One of the most impressive things about investing is that so many companies have managed to survive for such a long time. When you look at the most valuable companies in the U.S., you'll find a surprising number of companies that have been in business for a century or more.

Yet whether a company is a relative newcomer to the scene or has been around for decades, there's one trait that determines whether it'll be successful over the long run. If a company can't reinvent itself from time to time, it won't be able to adapt to changing conditions -- and it and its products will eventually end up obsolete.

A simple success story
To be clear, a company can reinvent itself without losing any of the apparent simplicity of its business model. For instance, Coca-Cola (NYSE:KO) has grown into the beverage behemoth that it is without making radical changes to its focus.

What makes Coca-Cola stand out, though, is how it's chosen to grow over time. Early in its history, the company merely needed to impress customers with its namesake cola. But in order to grow, Coke needed more than a good product; it needed a distribution network that could connect and deliver first the nation and later the world to the Coca-Cola phenomenon. The company also decided to branch out to other beverages, bringing on juice, water, and other offerings. By doing so, Coca-Cola made the most of what it had already built, yet it reinvented itself as a broader version of its more narrowly focused former self.

Dealing with changing times
Often, companies reinvent themselves not because of foresight but rather out of necessity. The casino industry provides a good example. In the space of half a century, Las Vegas went from being a lonely spot in the middle of the desert to a gaming and entertainment mecca, with private ownership giving way to massive publicly traded corporate owners Las Vegas Sands (NYSE:LVS), Wynn Resorts (NASDAQ:WYNN), and MGM Resorts (NYSE:MGM). Over that time, the whole gaming industry constantly reinvented itself, navigating changing attitudes toward gambling and entertainment while consistently looking to deliver what customers wanted.

Yet when overseas growth led to the creation of other international gaming destinations, Las Vegas lost some of its dominance. That forced even more innovation, with Las Vegas Sands heading to Macau, followed closely by its competitors. In addition, Vegas has diversified itself, with casino companies abandoning the once-ubiquitous $0.99 shrimp cocktail to bring in high-profile restaurateurs that draw even non-gamblers to Nevada.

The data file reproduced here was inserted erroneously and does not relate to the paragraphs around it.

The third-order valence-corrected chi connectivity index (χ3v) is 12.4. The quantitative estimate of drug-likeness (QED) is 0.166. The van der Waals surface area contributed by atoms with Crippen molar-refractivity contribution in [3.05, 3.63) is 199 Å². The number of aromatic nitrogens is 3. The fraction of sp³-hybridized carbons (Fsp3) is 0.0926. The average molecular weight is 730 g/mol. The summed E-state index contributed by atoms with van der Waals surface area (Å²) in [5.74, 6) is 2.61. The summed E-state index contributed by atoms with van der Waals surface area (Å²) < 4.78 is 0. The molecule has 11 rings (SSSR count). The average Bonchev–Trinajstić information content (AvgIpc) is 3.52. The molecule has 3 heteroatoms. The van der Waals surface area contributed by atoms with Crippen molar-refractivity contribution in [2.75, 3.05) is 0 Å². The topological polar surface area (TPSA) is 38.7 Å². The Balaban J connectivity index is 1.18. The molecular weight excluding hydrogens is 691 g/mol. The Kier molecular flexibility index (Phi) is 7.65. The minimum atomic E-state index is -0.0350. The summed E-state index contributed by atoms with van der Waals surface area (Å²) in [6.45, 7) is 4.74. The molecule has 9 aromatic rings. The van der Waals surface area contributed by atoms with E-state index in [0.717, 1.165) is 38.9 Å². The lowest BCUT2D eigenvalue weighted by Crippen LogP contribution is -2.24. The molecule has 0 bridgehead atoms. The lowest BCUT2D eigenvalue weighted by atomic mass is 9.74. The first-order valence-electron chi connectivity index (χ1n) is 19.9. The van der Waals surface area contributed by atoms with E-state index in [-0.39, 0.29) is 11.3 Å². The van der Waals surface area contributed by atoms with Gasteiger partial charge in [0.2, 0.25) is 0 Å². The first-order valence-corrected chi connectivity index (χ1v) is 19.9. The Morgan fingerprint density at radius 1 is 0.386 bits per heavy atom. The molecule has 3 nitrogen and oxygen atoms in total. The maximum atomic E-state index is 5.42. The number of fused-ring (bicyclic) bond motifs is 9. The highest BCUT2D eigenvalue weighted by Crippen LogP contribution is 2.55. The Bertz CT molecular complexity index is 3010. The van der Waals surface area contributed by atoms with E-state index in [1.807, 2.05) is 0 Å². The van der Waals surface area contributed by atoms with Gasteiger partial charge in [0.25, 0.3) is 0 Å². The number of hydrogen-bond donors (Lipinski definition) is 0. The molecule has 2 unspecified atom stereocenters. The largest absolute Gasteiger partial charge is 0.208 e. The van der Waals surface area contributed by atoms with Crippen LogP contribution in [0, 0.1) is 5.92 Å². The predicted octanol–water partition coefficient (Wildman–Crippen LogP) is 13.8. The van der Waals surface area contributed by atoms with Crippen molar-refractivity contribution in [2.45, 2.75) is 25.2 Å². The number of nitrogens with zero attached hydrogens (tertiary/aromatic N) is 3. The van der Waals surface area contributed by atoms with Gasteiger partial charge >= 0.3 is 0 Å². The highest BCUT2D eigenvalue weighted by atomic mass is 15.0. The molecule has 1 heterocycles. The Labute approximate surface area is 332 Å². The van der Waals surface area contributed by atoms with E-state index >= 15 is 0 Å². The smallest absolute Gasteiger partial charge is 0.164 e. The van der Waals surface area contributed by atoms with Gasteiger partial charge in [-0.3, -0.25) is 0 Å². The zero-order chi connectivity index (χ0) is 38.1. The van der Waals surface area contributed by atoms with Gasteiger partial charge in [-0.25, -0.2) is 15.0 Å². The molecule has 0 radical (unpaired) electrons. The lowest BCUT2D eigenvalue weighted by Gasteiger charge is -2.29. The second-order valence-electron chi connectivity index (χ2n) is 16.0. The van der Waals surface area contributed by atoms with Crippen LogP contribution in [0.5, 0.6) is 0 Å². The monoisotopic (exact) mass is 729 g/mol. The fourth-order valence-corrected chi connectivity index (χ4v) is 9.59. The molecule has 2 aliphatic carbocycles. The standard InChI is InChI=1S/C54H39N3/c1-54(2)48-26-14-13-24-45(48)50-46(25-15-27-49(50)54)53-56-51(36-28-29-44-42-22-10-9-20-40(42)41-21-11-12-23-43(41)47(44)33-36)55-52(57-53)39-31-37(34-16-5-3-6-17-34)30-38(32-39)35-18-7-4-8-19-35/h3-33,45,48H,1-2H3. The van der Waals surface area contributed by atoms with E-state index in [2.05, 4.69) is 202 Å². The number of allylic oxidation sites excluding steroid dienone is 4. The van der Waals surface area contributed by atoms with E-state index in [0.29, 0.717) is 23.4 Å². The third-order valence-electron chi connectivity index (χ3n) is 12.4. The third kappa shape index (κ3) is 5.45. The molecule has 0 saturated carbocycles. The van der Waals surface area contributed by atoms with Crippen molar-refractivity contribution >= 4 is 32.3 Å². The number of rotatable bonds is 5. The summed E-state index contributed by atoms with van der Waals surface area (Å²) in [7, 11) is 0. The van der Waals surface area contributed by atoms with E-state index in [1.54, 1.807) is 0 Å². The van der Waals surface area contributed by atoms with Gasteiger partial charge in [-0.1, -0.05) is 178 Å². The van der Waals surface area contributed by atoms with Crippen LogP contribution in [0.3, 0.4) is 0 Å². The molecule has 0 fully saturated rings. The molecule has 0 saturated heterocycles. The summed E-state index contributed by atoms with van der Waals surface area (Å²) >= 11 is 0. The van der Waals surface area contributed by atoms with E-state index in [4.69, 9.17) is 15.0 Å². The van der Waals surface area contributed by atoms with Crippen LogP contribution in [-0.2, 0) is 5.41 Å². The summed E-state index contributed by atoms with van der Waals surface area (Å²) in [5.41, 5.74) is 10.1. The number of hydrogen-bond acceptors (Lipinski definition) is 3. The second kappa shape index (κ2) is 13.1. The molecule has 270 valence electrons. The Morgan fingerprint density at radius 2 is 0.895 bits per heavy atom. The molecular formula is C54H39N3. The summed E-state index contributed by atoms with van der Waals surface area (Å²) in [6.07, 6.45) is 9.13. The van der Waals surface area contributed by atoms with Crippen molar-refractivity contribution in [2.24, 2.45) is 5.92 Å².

As Macau matures, the companies are looking even further afield at new opportunities throughout Asia and elsewhere. As long as people around the world want to gamble, you can count on those companies and their peers making strides to let them.

A tough situation
Sometimes, reinventing yourself is hard. Throughout the tech sector, companies that have become mainstays of the industry now find themselves having to adapt to an increasingly mobile-driven world, and some companies are struggling to keep up. Hewlett-Packard's (NYSE:HPQ) difficulties are well documented, and investors have grown impatient with the slow pace of progress that the company has made in trying to address a slowing market for the PCs and peripherals that traditionally made up so much of HP's business.

Yet true transformations often take time. Whether CEO Meg Whitman will succeed in reinventing HP or will merely become the latest casualty in the company's revolving-door executive suite won't be obvious for a while, but one thing's certain: Not trying to reinvent itself would be fatal for the company.

Watch for innovation
Every company eventually needs to take steps to change the way it does business in order to adapt to changing conditions. What separates the best companies from the rest is the way that they embrace the necessity of change and find ways to profit from it. As long as they keep reinventing themselves, these companies may well add another century to their long lifespans.

This article represents the opinion of the writer, who may disagree with the “official” recommendation position of a Motley Fool premium advisory service. We’re motley! Questioning an investing thesis -- even one of our own -- helps us all think critically about investing and make decisions that help us become smarter, happier, and richer.